First Google Ghetto

Have you ever heard these terms?

  • That’s not a professional solution
  • That’s not business class
  • That’s not enterprise class
  • That’s hodge podge

That’s…whatever derogatory phrase someone can say to make your recommendation or solution seem ghetto and less than…

Try not to take offense my dear engineer.  Why?  Because you’re in good company!  Google built a very fine ghetto server system back in 1999.  Now they’re spending about 2-5 BILLION…yes, BILLION per quarter on Data Center Operations…they’ve gentrified (link)!  They called it the Google “Corkboard” rack which housed four small server motherboards, fans, power supplies, etc per “shelf” and they bought them from a company named “King Star Computer” in Santa Clara, California.  What’s even funnier is that King Star is still alive today and doing the SAME THING (link)!

As it turns out what most people today call unprofessional, not business class, hodge podge or yes…even ghetto is a completely normal thing to do in tech.  Why?  Because it’s function over form and I’ll take function over form all day long with respect to an IT solution just like Google did in the beginning.  To cut down on costs the first two “Googlers” Larry Page and Sergey Brin (now billionaires) gutted the idea of physical servers in their traditional sense.  How can we densify a 1U rack mounted server they said…what if we just put the parts into the rack?  Densify the system, just use the parts and cram more systems into a 48U rack, thus saving space, money and expense.  They did just that.  There are a few racks on display at Google’s Building 43, the Computer History Museum in Mountain View, CA, and at the National Museum of American History in Washington, D.C.  From what I can tell it’s a 4U switch at the top and maybe the equivalent of a 2U “server”.  They were running Pentium II’s!  Ahhhhhh…Pentium II’s!  Because they got 4 motherboards (4 PII’s) onto a 2U space…they called them “trays” they have about 80 servers in what’s typically a 48U or 48 Unit rack.  That’s tight!

Reference:  https://plus.google.com/u/0/+UrsH%C3%B6lzle/posts/VGwMnY3oUSY

Now dear reader and dear engineer…don’t think for one second this is an anomaly.  Why?

Because there are hundreds and perhaps THOUSANDS of companies all boot strapping their operations the same way.  Companies are STILL doing this like BackBlaze.  Their storage solution was built on commodity hardware, off the shelf!  It inspired Netflix…yes NETFLIX to build their own and a few other companies we’d all know.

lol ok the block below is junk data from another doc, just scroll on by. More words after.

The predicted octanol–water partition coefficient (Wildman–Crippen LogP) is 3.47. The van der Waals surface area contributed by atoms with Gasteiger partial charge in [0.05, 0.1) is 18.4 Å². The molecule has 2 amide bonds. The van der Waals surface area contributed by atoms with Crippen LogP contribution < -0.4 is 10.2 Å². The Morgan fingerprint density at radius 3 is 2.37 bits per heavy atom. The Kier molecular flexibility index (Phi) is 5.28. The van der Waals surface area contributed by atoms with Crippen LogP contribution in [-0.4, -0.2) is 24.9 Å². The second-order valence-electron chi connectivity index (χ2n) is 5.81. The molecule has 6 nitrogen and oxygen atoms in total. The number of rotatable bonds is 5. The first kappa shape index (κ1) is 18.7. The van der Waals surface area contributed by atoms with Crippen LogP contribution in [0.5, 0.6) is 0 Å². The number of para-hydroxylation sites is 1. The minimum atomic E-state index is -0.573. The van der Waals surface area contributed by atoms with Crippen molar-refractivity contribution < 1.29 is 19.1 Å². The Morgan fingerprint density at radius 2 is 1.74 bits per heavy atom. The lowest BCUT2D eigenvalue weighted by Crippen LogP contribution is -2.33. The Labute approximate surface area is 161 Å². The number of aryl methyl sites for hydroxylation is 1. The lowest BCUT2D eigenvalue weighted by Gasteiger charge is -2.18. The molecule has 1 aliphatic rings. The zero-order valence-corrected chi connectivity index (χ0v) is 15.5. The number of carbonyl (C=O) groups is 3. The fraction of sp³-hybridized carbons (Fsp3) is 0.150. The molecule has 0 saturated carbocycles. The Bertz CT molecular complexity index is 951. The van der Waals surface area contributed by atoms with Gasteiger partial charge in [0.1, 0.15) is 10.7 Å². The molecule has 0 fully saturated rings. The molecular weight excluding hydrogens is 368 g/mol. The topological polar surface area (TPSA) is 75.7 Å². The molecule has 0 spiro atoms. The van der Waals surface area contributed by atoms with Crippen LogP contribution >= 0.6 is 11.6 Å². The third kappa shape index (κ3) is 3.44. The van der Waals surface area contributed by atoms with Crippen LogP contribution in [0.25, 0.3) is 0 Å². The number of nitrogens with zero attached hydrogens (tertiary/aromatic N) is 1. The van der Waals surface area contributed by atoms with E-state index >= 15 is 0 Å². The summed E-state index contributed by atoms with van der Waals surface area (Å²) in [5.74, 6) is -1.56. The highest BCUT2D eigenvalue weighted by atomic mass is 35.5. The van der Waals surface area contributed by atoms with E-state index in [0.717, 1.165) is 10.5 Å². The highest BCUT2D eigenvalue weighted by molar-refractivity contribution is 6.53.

THE KICKER:

Here’s the kicker.  This has now been taken to the next level of companies designing their own chipsets, processors, hardware, switching fabric, etc.  Big Brother Google and Amazon manufacture their own chipsets with built in encryption and security features.  Amazon also makes their own switches and servers.  Ask yourself…why would they do this?  Isn’t Google in search?  Isn’t Amazon into selling everything under the planet and distribution?  Well…sure, but they figured it out.  They control their own quality, design, distribution, cost, features, etc and get exactly what they want without having to answer and be beholden to an Intel, AMD, Qualcom, etc or their distribution channels or the overhead of trying to get a feature without cracking someone’s kneecaps!

If you buy a Cisco, HP, Dell or other switch there are a lot of features you’re paying for that you’re not using…what’s the point?  What’s dense and optimal about that?  That’s right…nothing at a certain scale.  Sure it’s good for most enterprises to shop Cisco, HP, Dell, etc but at a scale like Google and Amazon who have millions of servers, tens of thousands of switches and thousands of routers…it makes sense to BYOD!

https://www.geekwire.com/2017/amazon-web-services-secret-weapon-custom-made-hardware-network/

 

If you need assistance building your first tech ghetto or perhaps you need technical gentrification reach out to us for sophisticated engineering talent.  Look to EITS because we just get it!  We understand how engineering solutions gets done and the life cycle of tech from birth to death.

Call:  800-864-9497

Comments or questions are welcome.

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